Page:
Ahunikiritu Wednesday Eenshuistra-Kouwenhoven hated her name. When one is lumbered with a useless name at birth there seems to be very little one can do about it other than wait until one is old enough and then pay to have it changed. And that is exactly what Ahunikiritu Wednesday Eenshuistra-Kouwenhoven did! In fact, she so despised her name that she changed it on her very birthday.
For years people had misspelled it or mistyped it. Some seemed to think that to spell it with a “y” instead of an “i” was a more up market interpretation. Perhaps it looked more Polish – which of course it wasn’t.
Then there was the business of mispronunciation. You’d think the name was common enough (at least parts of it) for people to generally get the pronunciation right. Her surname seemed to give the most trouble. But no! Half the time for the first eighteen years of her life Ahunikiritu Wednesday Eenshuistra-Kouwenhoven didn’t even realize that people were addressing her and not someone else in the room.
So now the relief! All was changed! That was the end of that horrid, plain name of Jane Smith that half the world mispronounced as Jane Smyth. It was the beginning of a new era! Welcome to the world Ahunikiritu Wednesday Eenshuistra-Kouwenhoven!
When Mr and Mrs Flowers had their first baby they thought it would be cute to name their daughter after flowers. They called her Rose Violet Flowers. The second child was also a girl, so they named her Iris Holly Flowers. Three further daughters followed. To be consistent they stuck to the flora. There was Myrtle Cherry Flowers, Poppy Jasmine Flowers, and Lily Daisy Flowers.
When Mrs Flowers was expecting her sixth – “This is definitely going to be the last” – she hoped for a boy. And a boy it was! They named him Rock because it was a good strong masculine name and offset a little the perceived femininity of the surname. He had no middle name; just good solid Rock.
Needless to say, the plot didn’t work. He was known at school as Pansy Flowers and he hated it. Others taunted him with Rock-a-bye-baby Flowers. On the day he turned eighteen he officially changed his name to Jack Gunn. After that he didn’t know who the heck he was and went around bullying everyone. He twice got sacked from work and was going to do himself in. That’s when he met Annie.
In the end Annie got her Gunn. They named their three boys Top, Hand, and Six.
Alfie and Connie had been together for just over a month. Both had been married before. Connie was a local person, but Alfie hailed from another part of the country altogether. One day they were walking along the street when a stranger approached Alfie and said, “Gus! I haven’t seen you for ages! How are things going?” Alfie looked flustered and uncomfortable. “I’m not Gus,” he stuttered.
Connie noted that this had happened several times before during their month together. Once someone even called out “Gus!” from across the road, and Alfie had turned suddenly as one does when responding to having ones name called out.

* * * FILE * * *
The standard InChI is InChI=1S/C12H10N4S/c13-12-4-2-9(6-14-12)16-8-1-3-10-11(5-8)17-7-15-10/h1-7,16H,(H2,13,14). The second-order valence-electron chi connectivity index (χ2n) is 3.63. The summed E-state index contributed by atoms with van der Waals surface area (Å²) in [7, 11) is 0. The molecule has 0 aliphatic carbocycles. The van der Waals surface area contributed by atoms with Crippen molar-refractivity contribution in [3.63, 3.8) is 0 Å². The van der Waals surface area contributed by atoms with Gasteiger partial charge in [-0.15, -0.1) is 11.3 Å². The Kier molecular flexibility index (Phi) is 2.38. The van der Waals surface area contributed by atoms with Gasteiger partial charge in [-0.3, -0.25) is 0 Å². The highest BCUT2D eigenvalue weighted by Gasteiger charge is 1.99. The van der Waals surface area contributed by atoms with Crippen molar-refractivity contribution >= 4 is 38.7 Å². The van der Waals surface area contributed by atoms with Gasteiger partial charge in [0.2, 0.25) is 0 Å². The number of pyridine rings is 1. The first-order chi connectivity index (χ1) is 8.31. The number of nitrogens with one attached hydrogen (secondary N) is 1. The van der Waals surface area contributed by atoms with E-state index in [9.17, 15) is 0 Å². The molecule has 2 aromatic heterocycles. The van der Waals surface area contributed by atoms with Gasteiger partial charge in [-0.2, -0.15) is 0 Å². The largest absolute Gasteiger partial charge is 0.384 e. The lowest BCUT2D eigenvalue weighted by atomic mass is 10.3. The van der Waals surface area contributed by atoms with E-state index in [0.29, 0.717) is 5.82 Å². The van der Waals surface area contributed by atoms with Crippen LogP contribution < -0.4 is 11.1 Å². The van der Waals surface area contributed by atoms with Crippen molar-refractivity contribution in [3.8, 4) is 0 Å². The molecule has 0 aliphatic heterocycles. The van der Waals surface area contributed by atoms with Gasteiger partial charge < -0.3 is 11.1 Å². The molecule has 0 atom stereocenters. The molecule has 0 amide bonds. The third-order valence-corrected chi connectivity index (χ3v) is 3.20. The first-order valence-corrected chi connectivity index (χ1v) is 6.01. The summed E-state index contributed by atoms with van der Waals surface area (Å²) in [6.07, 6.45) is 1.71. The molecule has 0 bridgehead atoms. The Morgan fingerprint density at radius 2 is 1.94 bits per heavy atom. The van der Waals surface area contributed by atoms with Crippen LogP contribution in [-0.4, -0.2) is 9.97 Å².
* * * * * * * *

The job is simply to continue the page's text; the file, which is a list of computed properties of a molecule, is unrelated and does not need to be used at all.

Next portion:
Then a letter arrived in the mail address to Mr. Augustine Cladworthy. Usually Alfie was all too keen to check the mail box, but on this day he was feeling a little poorly so Connie did the checking.
“Who exactly is Mr. Augustine Cladworthy?” asked Connie. “This getting called Gus has happened far too often for it to be a coincidence. It’s time you came clean.”
Alfie realized he was trapped. There was no way out. He had tried to dream up an escape story he could use should his real identity be discovered. He’d been unsuccessful at imagining something cogent, and now he was against the wall.
“Well,” he admitted, “I was the whistle blower that spilt the beans on the McPherson case just over a year ago. The government gave me a new identity. I was Gus, and now I’m Alfie.”
“We suspected so,” said Connie, “but just wanted to make sure.” She pulled out her pistol and wreaked her revenge.
It happened just the other day. Sefton had finished writing his daily blog and had used the word “Twaddle”.
“What a brilliant name for a domestic duck,” thought Sefton. “If only I had a duck.”
He knew a couple of people who had domestic ducks. Garth called his duck Jemima.
“How very unimaginative,” thought Sefton. “The next time I see Garth I’ll suggest he call his duck Twaddle.”
Chayce also had a domestic duck, and he called it Rembrandt. “What a stupid name for a duck,” thought Sefton. “The next time I see Chayce I’ll suggest the name Twaddle.”
Both Garth and Chayce thought the name of Twaddle was horrible. “I think the name of Twaddle is horrible for a domestic duck,” said Garth. Chayce said the same thing: “I think the name of Twaddle is horrible for a domestic duck.”
Sefton invited Garth and Chayce to dinner. Ï know, Gentle Reader, what you are thinking; you are thinking they had domestic duck for dinner. Can’t you read? I said at the outset that Sefton didn’t have a duck.